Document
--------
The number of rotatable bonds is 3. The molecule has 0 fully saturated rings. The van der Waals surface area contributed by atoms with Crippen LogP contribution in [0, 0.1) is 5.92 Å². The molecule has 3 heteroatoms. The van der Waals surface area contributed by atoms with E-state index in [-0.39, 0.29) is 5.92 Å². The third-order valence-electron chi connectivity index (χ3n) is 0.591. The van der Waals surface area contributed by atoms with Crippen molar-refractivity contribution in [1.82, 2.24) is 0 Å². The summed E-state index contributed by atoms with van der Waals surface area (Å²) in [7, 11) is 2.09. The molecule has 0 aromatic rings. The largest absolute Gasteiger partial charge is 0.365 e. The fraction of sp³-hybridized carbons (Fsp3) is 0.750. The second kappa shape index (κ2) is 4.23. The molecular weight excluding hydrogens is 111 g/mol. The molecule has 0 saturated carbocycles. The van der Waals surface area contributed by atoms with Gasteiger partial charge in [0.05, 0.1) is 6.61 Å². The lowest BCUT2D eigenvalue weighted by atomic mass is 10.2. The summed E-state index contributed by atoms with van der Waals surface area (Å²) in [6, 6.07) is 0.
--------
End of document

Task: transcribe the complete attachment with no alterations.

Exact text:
The number of rotatable bonds is 3. The molecule has 0 fully saturated rings. The van der Waals surface area contributed by atoms with Crippen LogP contribution in [0, 0.1) is 5.92 Å². The molecule has 3 heteroatoms. The van der Waals surface area contributed by atoms with E-state index in [-0.39, 0.29) is 5.92 Å². The third-order valence-electron chi connectivity index (χ3n) is 0.591. The van der Waals surface area contributed by atoms with Crippen molar-refractivity contribution in [1.82, 2.24) is 0 Å². The summed E-state index contributed by atoms with van der Waals surface area (Å²) in [7, 11) is 2.09. The molecule has 0 aromatic rings. The largest absolute Gasteiger partial charge is 0.365 e. The fraction of sp³-hybridized carbons (Fsp3) is 0.750. The second kappa shape index (κ2) is 4.23. The molecular weight excluding hydrogens is 111 g/mol. The molecule has 0 saturated carbocycles. The van der Waals surface area contributed by atoms with Gasteiger partial charge in [0.05, 0.1) is 6.61 Å². The lowest BCUT2D eigenvalue weighted by atomic mass is 10.2. The summed E-state index contributed by atoms with van der Waals surface area (Å²) in [6, 6.07) is 0.